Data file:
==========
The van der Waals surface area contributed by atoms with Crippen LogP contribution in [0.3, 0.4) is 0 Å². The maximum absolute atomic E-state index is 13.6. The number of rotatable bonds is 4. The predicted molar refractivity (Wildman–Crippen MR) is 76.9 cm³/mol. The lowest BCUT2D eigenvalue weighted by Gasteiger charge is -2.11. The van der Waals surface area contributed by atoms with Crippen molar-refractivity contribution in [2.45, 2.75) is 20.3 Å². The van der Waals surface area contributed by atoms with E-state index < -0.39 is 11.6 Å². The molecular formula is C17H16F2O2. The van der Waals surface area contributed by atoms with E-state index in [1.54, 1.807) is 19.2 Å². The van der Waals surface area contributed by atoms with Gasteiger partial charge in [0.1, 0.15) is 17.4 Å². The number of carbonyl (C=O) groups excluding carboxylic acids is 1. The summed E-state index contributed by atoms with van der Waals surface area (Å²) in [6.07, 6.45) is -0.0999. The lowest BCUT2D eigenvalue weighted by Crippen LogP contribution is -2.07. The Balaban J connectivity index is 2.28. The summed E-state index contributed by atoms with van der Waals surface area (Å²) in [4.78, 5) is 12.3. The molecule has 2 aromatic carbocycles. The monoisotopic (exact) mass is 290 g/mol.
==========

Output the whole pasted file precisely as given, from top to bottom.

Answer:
The van der Waals surface area contributed by atoms with Crippen LogP contribution in [0.3, 0.4) is 0 Å². The maximum absolute atomic E-state index is 13.6. The number of rotatable bonds is 4. The predicted molar refractivity (Wildman–Crippen MR) is 76.9 cm³/mol. The lowest BCUT2D eigenvalue weighted by Gasteiger charge is -2.11. The van der Waals surface area contributed by atoms with Crippen molar-refractivity contribution in [2.45, 2.75) is 20.3 Å². The van der Waals surface area contributed by atoms with E-state index < -0.39 is 11.6 Å². The molecular formula is C17H16F2O2. The van der Waals surface area contributed by atoms with E-state index in [1.54, 1.807) is 19.2 Å². The van der Waals surface area contributed by atoms with Gasteiger partial charge in [0.1, 0.15) is 17.4 Å². The number of carbonyl (C=O) groups excluding carboxylic acids is 1. The summed E-state index contributed by atoms with van der Waals surface area (Å²) in [6.07, 6.45) is -0.0999. The lowest BCUT2D eigenvalue weighted by Crippen LogP contribution is -2.07. The Balaban J connectivity index is 2.28. The summed E-state index contributed by atoms with van der Waals surface area (Å²) in [4.78, 5) is 12.3. The molecule has 2 aromatic carbocycles. The monoisotopic (exact) mass is 290 g/mol.